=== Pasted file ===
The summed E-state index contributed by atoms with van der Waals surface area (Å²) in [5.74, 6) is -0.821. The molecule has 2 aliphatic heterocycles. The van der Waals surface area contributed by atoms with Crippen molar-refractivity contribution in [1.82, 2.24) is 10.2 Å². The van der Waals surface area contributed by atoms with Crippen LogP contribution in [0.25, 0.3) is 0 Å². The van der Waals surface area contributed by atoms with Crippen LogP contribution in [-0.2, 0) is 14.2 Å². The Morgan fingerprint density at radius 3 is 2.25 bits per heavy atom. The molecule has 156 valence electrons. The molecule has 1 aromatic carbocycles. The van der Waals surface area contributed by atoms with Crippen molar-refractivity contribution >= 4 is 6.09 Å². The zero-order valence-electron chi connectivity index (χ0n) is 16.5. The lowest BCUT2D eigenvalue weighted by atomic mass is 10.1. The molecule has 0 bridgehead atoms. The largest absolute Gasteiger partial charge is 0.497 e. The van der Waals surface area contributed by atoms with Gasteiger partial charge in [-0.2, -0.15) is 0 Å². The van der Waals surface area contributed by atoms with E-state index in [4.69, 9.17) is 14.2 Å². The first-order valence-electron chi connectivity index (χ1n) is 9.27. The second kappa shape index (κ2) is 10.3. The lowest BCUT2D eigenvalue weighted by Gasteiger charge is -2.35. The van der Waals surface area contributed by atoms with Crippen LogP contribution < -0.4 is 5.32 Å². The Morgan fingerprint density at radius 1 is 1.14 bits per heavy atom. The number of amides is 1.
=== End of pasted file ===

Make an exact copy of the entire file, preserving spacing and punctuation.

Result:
The summed E-state index contributed by atoms with van der Waals surface area (Å²) in [5.74, 6) is -0.821. The molecule has 2 aliphatic heterocycles. The van der Waals surface area contributed by atoms with Crippen molar-refractivity contribution in [1.82, 2.24) is 10.2 Å². The van der Waals surface area contributed by atoms with Crippen LogP contribution in [0.25, 0.3) is 0 Å². The van der Waals surface area contributed by atoms with Crippen LogP contribution in [-0.2, 0) is 14.2 Å². The Morgan fingerprint density at radius 3 is 2.25 bits per heavy atom. The molecule has 156 valence electrons. The molecule has 1 aromatic carbocycles. The van der Waals surface area contributed by atoms with Crippen molar-refractivity contribution >= 4 is 6.09 Å². The zero-order valence-electron chi connectivity index (χ0n) is 16.5. The lowest BCUT2D eigenvalue weighted by atomic mass is 10.1. The molecule has 0 bridgehead atoms. The largest absolute Gasteiger partial charge is 0.497 e. The van der Waals surface area contributed by atoms with Gasteiger partial charge in [-0.2, -0.15) is 0 Å². The van der Waals surface area contributed by atoms with E-state index in [4.69, 9.17) is 14.2 Å². The first-order valence-electron chi connectivity index (χ1n) is 9.27. The second kappa shape index (κ2) is 10.3. The lowest BCUT2D eigenvalue weighted by Gasteiger charge is -2.35. The van der Waals surface area contributed by atoms with Crippen LogP contribution < -0.4 is 5.32 Å². The Morgan fingerprint density at radius 1 is 1.14 bits per heavy atom. The number of amides is 1.